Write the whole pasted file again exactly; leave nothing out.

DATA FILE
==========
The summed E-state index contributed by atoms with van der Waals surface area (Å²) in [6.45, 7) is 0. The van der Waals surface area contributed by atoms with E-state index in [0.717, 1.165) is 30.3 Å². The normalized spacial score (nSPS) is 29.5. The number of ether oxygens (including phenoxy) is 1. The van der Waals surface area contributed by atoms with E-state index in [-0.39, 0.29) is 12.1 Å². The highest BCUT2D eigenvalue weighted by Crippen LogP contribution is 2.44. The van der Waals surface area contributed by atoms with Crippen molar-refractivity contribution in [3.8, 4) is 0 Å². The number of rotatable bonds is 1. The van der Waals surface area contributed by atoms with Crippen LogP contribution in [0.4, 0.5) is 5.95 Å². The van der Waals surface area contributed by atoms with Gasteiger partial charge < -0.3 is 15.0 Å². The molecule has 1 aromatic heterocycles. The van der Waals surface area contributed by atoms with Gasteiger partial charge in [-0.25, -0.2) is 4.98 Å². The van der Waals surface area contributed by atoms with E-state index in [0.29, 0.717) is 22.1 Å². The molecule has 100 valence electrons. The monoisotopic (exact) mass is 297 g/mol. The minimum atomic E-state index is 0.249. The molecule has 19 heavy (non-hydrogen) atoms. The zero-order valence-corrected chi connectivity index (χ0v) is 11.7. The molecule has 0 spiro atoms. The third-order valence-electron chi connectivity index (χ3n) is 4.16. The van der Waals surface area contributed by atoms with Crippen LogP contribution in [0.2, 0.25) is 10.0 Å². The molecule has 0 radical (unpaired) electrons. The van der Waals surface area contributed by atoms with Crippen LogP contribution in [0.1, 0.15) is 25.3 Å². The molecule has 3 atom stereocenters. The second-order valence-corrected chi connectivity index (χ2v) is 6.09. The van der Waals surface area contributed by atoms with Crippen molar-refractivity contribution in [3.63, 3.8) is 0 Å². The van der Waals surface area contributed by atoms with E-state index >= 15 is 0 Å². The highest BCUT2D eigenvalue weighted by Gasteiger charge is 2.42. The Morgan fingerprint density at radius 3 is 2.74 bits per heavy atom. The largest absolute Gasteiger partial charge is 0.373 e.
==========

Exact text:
The summed E-state index contributed by atoms with van der Waals surface area (Å²) in [6.45, 7) is 0. The van der Waals surface area contributed by atoms with E-state index in [0.717, 1.165) is 30.3 Å². The normalized spacial score (nSPS) is 29.5. The number of ether oxygens (including phenoxy) is 1. The van der Waals surface area contributed by atoms with E-state index in [-0.39, 0.29) is 12.1 Å². The highest BCUT2D eigenvalue weighted by Crippen LogP contribution is 2.44. The van der Waals surface area contributed by atoms with Crippen molar-refractivity contribution in [3.8, 4) is 0 Å². The number of rotatable bonds is 1. The van der Waals surface area contributed by atoms with Crippen LogP contribution in [0.4, 0.5) is 5.95 Å². The van der Waals surface area contributed by atoms with Gasteiger partial charge < -0.3 is 15.0 Å². The molecule has 1 aromatic heterocycles. The van der Waals surface area contributed by atoms with Gasteiger partial charge in [-0.25, -0.2) is 4.98 Å². The van der Waals surface area contributed by atoms with E-state index in [0.29, 0.717) is 22.1 Å². The molecule has 100 valence electrons. The monoisotopic (exact) mass is 297 g/mol. The minimum atomic E-state index is 0.249. The molecule has 19 heavy (non-hydrogen) atoms. The zero-order valence-corrected chi connectivity index (χ0v) is 11.7. The molecule has 0 spiro atoms. The third-order valence-electron chi connectivity index (χ3n) is 4.16. The van der Waals surface area contributed by atoms with Crippen LogP contribution in [0.2, 0.25) is 10.0 Å². The molecule has 0 radical (unpaired) electrons. The van der Waals surface area contributed by atoms with Crippen LogP contribution in [0.1, 0.15) is 25.3 Å². The molecule has 3 atom stereocenters. The second-order valence-corrected chi connectivity index (χ2v) is 6.09. The van der Waals surface area contributed by atoms with Crippen molar-refractivity contribution in [3.63, 3.8) is 0 Å². The van der Waals surface area contributed by atoms with E-state index >= 15 is 0 Å². The highest BCUT2D eigenvalue weighted by Gasteiger charge is 2.42. The Morgan fingerprint density at radius 3 is 2.74 bits per heavy atom. The largest absolute Gasteiger partial charge is 0.373 e.